Women living with HIV in Swaziland “fight a tireless tripartite battle against HIV, the stigma it places on them, and their inferior status in Africa’s last absolute monarchy,” freelance journalist Gary Nunn writes in the Guardian’s “Poverty Matters Blog.” Nunn recounts the story of Siphiwe Hlophe, who founded Swaziland for Positive Living (Swapol) in 2001, and writes, “Women operate at grassroots level in tackling HIV because they’re rarely trusted with real responsibility. But they are increasingly making their voices heard.”
“Instead of worrying about sheer numbers when the world’s population hits seven billion next week, we should think about how to make the planet a better place for people to live in, the United Nations said” in its report, “The State of World Population 2011,” released Wednesday, Reuters reports (Ormsby, 10/26). “The world must seize the opportunity to invest in the health and education of its youth to reap the full benefits of future economic development or else face a continuation of the sorry state of disparities in which hundreds of millions of people in developing nations lack the most basic ingredients for a decent life, U.N. Population Fund (UNFPA) Executive Director Babatunde Osotimehin said in the foreword of the study,” the U.N. News Centre writes.
The Ministry of Health of South Sudan and UNFPA, working through the Capacity Placement of International United Nations Volunteer Midwives Project, has deployed 18 midwives throughout South Sudan since December 2010, when the program began, the Sudan Tribune reports. South Sudan, where 2,054 per 100,000 women die during labor, according to figures from the health ministry, has fewer than 100 midwives for a population of more than eight million people, Minister of Health Michael Milli Hussein said, the newspaper notes. Midwives and others involved in the project are meeting in Juba this week to discuss progress and goals, the Tribune writes (10/25).
The Center for Reproductive Rights has released its online World’s Abortion Laws map for 2011. The center has produced the map since 1998 “to visually compare the legal status of induced abortion in different countries — and to advocate for greater progress in ensuring access to safe and legal abortion services…
Al Jazeera examines maternal mortality in Afghanistan, which “remains one of the worst places to be a mother,” 10 years after the beginning of the U.S. war in Afghanistan and “[d]espite billions of dollars in aid and considerable progress.” In an accompanying video, the news service reports, “One in five children born in Afghanistan dies by the age of five, and the statistics for mothers aren’t good either.”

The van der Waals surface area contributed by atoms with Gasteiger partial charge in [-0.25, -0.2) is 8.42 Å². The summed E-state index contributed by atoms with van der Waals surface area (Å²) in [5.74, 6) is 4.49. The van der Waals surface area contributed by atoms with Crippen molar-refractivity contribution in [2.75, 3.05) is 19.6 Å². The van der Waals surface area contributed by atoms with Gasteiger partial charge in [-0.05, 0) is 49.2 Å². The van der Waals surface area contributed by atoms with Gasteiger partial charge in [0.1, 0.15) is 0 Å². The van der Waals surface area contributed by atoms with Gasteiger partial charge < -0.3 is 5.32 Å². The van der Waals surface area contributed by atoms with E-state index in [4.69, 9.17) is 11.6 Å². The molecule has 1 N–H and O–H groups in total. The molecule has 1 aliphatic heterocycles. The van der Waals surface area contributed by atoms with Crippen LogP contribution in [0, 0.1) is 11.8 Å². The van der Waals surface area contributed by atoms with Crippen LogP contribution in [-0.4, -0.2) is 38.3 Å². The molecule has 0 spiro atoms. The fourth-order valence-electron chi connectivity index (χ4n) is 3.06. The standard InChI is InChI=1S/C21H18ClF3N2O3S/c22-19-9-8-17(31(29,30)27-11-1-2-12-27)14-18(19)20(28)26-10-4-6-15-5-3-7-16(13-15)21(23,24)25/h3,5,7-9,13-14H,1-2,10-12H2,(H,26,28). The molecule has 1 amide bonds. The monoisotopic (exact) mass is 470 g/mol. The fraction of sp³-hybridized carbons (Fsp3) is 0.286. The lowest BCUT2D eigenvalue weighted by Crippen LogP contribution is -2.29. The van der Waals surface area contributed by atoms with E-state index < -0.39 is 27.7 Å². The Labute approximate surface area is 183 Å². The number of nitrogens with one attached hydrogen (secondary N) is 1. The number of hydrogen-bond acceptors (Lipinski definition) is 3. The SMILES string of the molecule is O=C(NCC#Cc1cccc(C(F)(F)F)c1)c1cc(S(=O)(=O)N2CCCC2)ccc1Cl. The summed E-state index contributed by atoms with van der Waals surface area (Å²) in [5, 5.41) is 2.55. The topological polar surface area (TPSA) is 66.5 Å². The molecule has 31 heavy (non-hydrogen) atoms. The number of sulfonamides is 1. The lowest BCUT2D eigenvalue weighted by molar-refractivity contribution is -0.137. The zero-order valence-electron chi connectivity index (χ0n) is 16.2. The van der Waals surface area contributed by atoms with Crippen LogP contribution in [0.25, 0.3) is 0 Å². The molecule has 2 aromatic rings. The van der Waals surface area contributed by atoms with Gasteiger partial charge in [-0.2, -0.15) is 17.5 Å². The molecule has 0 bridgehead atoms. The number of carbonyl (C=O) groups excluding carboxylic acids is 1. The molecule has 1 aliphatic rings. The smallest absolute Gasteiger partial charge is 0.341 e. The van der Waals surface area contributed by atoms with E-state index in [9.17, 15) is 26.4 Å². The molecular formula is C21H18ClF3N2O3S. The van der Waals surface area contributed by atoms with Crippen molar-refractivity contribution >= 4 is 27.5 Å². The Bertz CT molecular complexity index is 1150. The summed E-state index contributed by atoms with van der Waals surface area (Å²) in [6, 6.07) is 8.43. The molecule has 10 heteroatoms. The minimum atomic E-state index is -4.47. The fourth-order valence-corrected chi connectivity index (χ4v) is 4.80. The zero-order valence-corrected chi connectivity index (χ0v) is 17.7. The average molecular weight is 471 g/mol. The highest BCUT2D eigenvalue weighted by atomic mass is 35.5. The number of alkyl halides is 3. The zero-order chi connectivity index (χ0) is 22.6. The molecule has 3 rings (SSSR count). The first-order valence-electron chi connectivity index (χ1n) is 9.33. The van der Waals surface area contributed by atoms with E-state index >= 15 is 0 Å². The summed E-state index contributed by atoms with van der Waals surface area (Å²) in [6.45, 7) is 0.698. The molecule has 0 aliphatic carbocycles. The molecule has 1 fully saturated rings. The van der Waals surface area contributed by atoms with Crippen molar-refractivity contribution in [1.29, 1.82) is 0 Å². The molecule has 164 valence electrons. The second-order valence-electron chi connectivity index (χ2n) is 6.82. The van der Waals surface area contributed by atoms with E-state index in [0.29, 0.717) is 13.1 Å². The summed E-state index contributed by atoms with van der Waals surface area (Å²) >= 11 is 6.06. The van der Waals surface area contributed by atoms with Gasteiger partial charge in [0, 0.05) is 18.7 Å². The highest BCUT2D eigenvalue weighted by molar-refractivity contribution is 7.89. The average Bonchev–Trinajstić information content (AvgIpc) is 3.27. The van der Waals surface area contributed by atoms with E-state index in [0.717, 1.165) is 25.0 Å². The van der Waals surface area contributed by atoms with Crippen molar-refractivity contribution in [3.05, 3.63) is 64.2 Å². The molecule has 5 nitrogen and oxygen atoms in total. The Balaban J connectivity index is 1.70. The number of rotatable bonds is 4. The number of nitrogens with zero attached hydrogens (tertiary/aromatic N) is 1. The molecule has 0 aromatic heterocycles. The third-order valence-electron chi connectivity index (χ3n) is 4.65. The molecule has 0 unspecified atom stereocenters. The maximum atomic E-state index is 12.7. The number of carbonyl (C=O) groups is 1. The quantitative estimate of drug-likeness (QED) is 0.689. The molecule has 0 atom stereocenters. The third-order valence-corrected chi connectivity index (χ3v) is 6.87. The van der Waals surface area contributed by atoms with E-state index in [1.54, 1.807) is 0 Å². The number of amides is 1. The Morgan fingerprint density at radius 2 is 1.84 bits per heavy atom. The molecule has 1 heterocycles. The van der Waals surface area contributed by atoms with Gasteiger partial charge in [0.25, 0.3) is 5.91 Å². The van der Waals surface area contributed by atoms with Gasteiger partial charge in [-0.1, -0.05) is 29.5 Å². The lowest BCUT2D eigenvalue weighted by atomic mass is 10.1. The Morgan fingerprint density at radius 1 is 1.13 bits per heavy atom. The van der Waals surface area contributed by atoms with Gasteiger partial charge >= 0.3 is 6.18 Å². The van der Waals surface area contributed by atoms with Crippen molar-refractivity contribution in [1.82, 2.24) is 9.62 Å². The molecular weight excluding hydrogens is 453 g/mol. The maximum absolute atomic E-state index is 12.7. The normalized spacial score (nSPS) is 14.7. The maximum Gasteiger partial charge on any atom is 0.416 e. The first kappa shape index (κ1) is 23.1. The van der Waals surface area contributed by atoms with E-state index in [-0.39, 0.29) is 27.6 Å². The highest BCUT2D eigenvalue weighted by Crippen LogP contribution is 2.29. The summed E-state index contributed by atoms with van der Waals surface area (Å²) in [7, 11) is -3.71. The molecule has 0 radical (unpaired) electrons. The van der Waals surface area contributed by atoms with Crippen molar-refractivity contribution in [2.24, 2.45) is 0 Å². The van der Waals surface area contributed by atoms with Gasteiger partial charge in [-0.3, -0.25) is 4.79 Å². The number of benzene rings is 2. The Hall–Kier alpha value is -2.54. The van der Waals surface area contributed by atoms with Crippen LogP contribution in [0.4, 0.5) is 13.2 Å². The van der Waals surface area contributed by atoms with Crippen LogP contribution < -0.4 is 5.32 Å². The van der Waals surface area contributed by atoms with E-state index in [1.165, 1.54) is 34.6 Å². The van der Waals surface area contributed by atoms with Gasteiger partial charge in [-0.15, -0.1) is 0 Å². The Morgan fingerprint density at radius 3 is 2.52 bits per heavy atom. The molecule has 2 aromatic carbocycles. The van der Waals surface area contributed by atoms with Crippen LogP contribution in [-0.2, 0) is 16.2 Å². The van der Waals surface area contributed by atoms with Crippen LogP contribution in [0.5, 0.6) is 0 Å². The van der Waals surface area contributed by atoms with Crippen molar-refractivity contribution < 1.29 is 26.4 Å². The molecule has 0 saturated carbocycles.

The Guardian examines China’s one-child policy and its impact. The newspaper writes that “the description of the system as a ‘one-child policy’ is misleading. Most married women in China have the chance to bear two offspring, but the entitlement to breed beyond a solitary child is determined by a complex set of rules” and factors. In fact, the policy’s “countless adjustments over the past 30 years have created a mind-bogglingly complex system that touches on everything from contraception and sterilization to pensions and tax incentives,” according to the Guardian. The newspaper notes that “across all of China, the government claims there would be more than 300 million more children without the family planning policy” and that “the nation’s population is forecast to peak around 2030,” leading “many [to] say the family planning policy had outlived its usefulness.” It also describes the policy’s effects in Henan Province, which “claims some of the greatest successes in taming demographic growth through its family planning policies” (Watts 10/25).
Several opinion pieces respond to a report (.pdf) presented on Monday to the U.N. General Assembly by Arnand Grover, U.N. special rapporteur for the Right to Health, that “considers the impact of criminal and other legal restrictions on abortion; conduct during pregnancy; contraception and family planning; and the provision of sexual and reproductive education and information,” according to the report summary. The report also states, “Realization of the right to health requires the removal of barriers that interfere with individual decision-making on health-related issues and with access to health services, education and information, in particular on health conditions that only affect women and girls. In cases where a barrier is created by a criminal law or other legal restriction, it is the obligation of the State to remove it” (8/3).
In this post on USAID’s “IMPACTblog,” Amanda Makulec, a monitoring and evaluation associate with John Snow Inc., discusses “the Alliance for Reproductive, Maternal, and Newborn Health, which was born over a year ago to support progress towards MDGs four and five in 10 priority countries, including Bangladesh, Ethiopia, India, Indonesia,…
In his BBC News column, medical correspondent Fergus Walsh examines maternal health, fertility, myths surrounding contraception, and gender equality in Zambia, which “has one of the world’s fastest growing populations.” With the nation’s population expected to triple to 39 million people by 2050 and reach 100 million by 2100, “[t]he potential problem for Zambia is that the population increase is so rapid that the government may struggle to keep pace. Those under 16 need education, healthcare and homes but they are not yet contributing to the economy. Zambia can barely feed 13 million people so how will it cope in the future?” Walsh writes (10/24).
Data from lab experiments published online by the journal Cell Host and Microbes last week show that the gel form of the antiretroviral tenofovir, which is being investigated as an HIV prevention method, works to inhibit the reproduction of herpes virus in tonsil and cervical tissue, the New York Times reports.